The ICE Benchmarks Administration (IBA) announced March 5 that all LIBOR (London Interbank Offered Rate) settings will either cease to be provided by any administrator or no longer be representative. This shift will occur immediately after Dec. 31 in the case of all GBP, euro, CHF and JPY LIBOR settings, and in the case of one-week and two-month USD LIBOR settings; and immediately after June 30, 2023, in the case of the remaining USD LIBOR settings. The U.K. Financial Conduct Authority confirmed the IBA’s announcement the same day. While this announcement confirms that most tenors of USD LIBOR will continue past year-end 2021 for legacy contracts, the U.S. banking regulators have stated that they believe the use of USD LIBOR after Dec. 31 for new contracts presents safety and soundness risks, and banks will be examined on that basis.
In anticipation of a transition away from LIBOR, the Federal Reserve Board formed the Alternative Reference Rates Committee (ARRC), a group of private-market participants convened by the Board and Federal Reserve Bank of New York in cooperation with other banking regulators. ARRC has prepared language for use by market participants to address the transition from LIBOR to the Secured Overnight Financing Rate (SOFR), a new benchmark. Many lenders and administrative agents for syndicated loan facilities have incorporated the ARRC fallback language or some variation into their loan documents. In the ARRC-recommended language, one of the triggering events for a “Benchmark Transition Event” is a public statement or publication of information by or on behalf of the administrator of a benchmark (in this case, IBA) announcing that the administrator has ceased or will cease to provide all available tenors of the benchmark (or its components), permanently or indefinitely.
The ARRC confirmed March 9 that the March 5 announcements by IBA and the FCA constitute a Benchmark Transition Event with respect to all USD LIBOR settings, pursuant to the ARRC-recommended language for new issuances or originations of LIBOR floating rate notes, securitizations, syndicated business loans and bilateral business loans. The effect of a Benchmark Transition Event is to establish the beginning of the transition process.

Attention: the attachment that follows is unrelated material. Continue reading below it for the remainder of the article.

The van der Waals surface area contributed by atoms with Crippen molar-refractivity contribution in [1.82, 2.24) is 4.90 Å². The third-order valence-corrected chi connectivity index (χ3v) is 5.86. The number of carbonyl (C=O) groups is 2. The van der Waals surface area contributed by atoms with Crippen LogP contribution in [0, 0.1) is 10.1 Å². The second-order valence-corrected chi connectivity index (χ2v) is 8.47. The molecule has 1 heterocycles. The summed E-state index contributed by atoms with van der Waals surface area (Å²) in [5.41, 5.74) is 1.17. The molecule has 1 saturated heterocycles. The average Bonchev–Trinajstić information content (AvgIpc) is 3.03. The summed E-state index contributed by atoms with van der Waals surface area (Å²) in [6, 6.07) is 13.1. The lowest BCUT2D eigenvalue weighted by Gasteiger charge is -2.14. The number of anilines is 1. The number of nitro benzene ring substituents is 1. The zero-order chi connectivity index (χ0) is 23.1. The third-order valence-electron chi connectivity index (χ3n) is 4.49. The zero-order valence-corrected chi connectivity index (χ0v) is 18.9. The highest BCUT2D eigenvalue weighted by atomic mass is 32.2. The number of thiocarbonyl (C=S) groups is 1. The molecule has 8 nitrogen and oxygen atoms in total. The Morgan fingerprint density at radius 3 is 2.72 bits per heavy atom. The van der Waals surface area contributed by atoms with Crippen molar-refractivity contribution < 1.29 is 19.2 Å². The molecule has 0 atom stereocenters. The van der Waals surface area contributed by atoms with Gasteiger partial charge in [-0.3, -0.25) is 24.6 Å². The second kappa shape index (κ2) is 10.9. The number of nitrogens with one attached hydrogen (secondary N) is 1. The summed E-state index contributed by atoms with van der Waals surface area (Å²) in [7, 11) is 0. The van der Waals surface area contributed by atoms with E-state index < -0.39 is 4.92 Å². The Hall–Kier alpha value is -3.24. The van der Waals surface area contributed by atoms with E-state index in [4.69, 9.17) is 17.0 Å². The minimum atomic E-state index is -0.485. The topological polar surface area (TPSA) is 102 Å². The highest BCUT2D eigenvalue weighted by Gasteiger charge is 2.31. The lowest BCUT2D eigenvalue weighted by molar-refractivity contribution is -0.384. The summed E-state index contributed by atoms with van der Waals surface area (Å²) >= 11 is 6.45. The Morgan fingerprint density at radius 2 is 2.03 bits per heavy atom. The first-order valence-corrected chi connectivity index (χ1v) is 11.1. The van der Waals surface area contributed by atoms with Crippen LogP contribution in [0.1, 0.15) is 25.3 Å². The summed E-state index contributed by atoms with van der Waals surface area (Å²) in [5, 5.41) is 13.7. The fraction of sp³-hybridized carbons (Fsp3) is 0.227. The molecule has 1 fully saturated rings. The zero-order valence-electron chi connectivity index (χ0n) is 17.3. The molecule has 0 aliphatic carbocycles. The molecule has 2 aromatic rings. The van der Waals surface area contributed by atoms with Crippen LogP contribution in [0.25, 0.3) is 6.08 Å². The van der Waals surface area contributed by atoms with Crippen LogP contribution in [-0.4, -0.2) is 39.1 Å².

The initial consequence of the Benchmark Transition Event is that lenders in bilateral loans and agents in syndicated loans will most likely need to send out a notice to borrowers and other lenders of the occurrence of the event. Although the interest rates will not be transitioning away from LIBOR until the end of 2021 or 2023, depending on the currency and rate, notice is still required under the ARRC fallback language. The Loan Syndications and Trading Association (LSTA) has provided a generic form of notice that can be adapted for a lender’s or agent’s specific use.
Because the preferred replacement for LIBOR in the U.S. is SOFR, a risk-free rate, the market recognizes that an adjustment to the spread will be necessary to provide as neutral a transition between borrower and lender as possible. The second consequence of the Benchmark Transition Event is to establish this spread adjustment. The International Swaps and Derivatives Association (ISDA) has stated that the FCA’s announcement constitutes an “Index Cessation Event,” and, as a result, the ISDA fallback spread adjustments published by Bloomberg have been fixed as of the date of that announcement for all LIBOR benchmark settings. ARRC has agreed that these spread adjustments will apply to loans and derivatives.
Market participants should review their LIBOR replacement language to determine their specific obligations as a result of the March 5 announcements, in particular what notices they must provide. Also, after March 5, the LIBOR replacement language used in new loan facilities (or amendments of existing ones) should be adjusted for the fact that the Benchmark Transition Event has occurred and the spread adjustment has been determined.